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Uniting the inside and the outside


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Fr. Luigi Maria Epicoco - published on 01/24/23

Many of us are not alone on the outside but feel lonely on the inside ...
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Today’s readings can be found here. Read Fr. Epicoco’s brief reflections on the daily Mass readings, Monday through Saturday, here. For Sunday Mass reading commentary from Fr. Rytel-Andrianik, see here.

Today’s Gospel takes place in two contexts. The first one is most likely a house in which Jesus is teaching, surrounded by many people. The second one is outside of the house, where his mother and other relatives arrive, as they were looking for him: “Your mother and your brothers and sisters are outside, asking for you.” 

Jesus uses this circumstance as an opportunity to teach:

“And he replied, ‘Who are my mother and my brothers?’ And looking at those who sat around him, he said, ‘Here are my mother and my brothers! Whoever does the will of God is my brother and sister and mother.’”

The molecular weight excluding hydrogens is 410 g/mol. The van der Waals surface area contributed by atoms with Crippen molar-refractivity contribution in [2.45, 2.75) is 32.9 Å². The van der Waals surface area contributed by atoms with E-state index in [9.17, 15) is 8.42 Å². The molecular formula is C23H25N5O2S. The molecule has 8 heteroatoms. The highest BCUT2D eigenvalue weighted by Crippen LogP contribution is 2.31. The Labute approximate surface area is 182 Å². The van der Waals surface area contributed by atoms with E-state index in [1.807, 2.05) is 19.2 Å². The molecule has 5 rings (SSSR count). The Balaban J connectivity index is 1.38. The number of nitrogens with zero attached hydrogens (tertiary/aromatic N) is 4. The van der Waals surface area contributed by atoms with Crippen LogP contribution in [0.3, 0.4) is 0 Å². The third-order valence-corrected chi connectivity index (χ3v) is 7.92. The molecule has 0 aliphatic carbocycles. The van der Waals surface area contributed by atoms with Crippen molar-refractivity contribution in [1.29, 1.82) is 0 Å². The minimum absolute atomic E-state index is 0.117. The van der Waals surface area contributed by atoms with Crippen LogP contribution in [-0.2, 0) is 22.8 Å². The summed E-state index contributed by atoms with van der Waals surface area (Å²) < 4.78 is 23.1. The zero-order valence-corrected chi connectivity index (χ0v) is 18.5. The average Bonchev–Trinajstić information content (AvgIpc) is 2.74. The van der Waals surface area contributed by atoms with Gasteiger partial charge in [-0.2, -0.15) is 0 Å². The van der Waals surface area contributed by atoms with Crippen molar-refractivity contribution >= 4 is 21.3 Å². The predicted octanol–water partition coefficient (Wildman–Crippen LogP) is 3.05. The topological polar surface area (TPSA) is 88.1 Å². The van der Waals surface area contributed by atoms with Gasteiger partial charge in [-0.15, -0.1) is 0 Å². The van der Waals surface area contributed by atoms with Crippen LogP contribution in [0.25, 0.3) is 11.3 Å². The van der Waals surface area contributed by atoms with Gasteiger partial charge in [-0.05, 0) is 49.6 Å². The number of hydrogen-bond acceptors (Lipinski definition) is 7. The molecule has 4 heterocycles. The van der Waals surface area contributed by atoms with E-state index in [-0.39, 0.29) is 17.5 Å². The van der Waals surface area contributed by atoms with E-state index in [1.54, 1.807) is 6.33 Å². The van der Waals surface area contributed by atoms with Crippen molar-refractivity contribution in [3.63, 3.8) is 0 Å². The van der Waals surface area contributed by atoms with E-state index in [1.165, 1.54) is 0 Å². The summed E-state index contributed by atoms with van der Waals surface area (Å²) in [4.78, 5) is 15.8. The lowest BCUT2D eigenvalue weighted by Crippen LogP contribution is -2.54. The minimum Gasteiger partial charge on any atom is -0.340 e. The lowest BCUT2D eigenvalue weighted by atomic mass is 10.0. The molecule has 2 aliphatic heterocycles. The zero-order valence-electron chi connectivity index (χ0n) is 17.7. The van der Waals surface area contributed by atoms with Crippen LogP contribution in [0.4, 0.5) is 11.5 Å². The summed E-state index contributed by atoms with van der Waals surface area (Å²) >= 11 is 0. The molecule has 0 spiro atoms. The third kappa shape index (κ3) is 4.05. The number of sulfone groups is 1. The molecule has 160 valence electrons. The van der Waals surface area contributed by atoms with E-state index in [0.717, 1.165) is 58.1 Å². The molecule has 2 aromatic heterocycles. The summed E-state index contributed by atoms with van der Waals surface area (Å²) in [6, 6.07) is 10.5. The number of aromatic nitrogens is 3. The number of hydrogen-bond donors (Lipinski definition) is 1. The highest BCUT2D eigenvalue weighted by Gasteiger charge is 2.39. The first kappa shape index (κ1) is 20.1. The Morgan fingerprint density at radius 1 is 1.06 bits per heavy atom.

Beyond the profound theological meaning hidden in Jesus’ statement, there is also an interesting existential truth at play here, regarding the difference between the “inside” and the “outside” of our lives.

We might feel something “inside” and show something different on the “outside.” In the long run, this inconsistency separating our heart from our everyday life can make us live as if split.

Jesus suggests that what is true on the outside (the love of one’s mother and one’s family) must be true also on the inside, even when we live in an “inner world” that seems to be pretty far away from what normally surrounds us “on the outside.” 

Many of us are not alone on the outside but feel lonely on the inside. The spiritual life tends to unify these two dimensions, and Jesus indicates the way: “Whoever does the will of God …”

Whoever does God’s will no longer lives merely from externalities nor in isolation, but by listening only and exclusively to what God indicates to him or her to be true and good. Being extremely practical we could say, for example, that whoever listens to the Lord is no longer fearful or worried about what others might think or say, because he or she is a free, no longer divided, person.


Father Luigi Maria Epicoco is a priest of the Aquila Diocese and teaches Philosophy at the Pontifical Lateran University and at the ISSR ‘Fides et ratio,’ Aquila. He dedicates himself to preaching, especially for the formation of laity and religious, giving conferences, retreats and days of recollection. He has authored numerous books and articles. Since 2021, he has served as the Ecclesiastical Assistant in the Vatican Dicastery for Communication and columnist for the Vatican’s daily newspaper L’Osservatore Romano.

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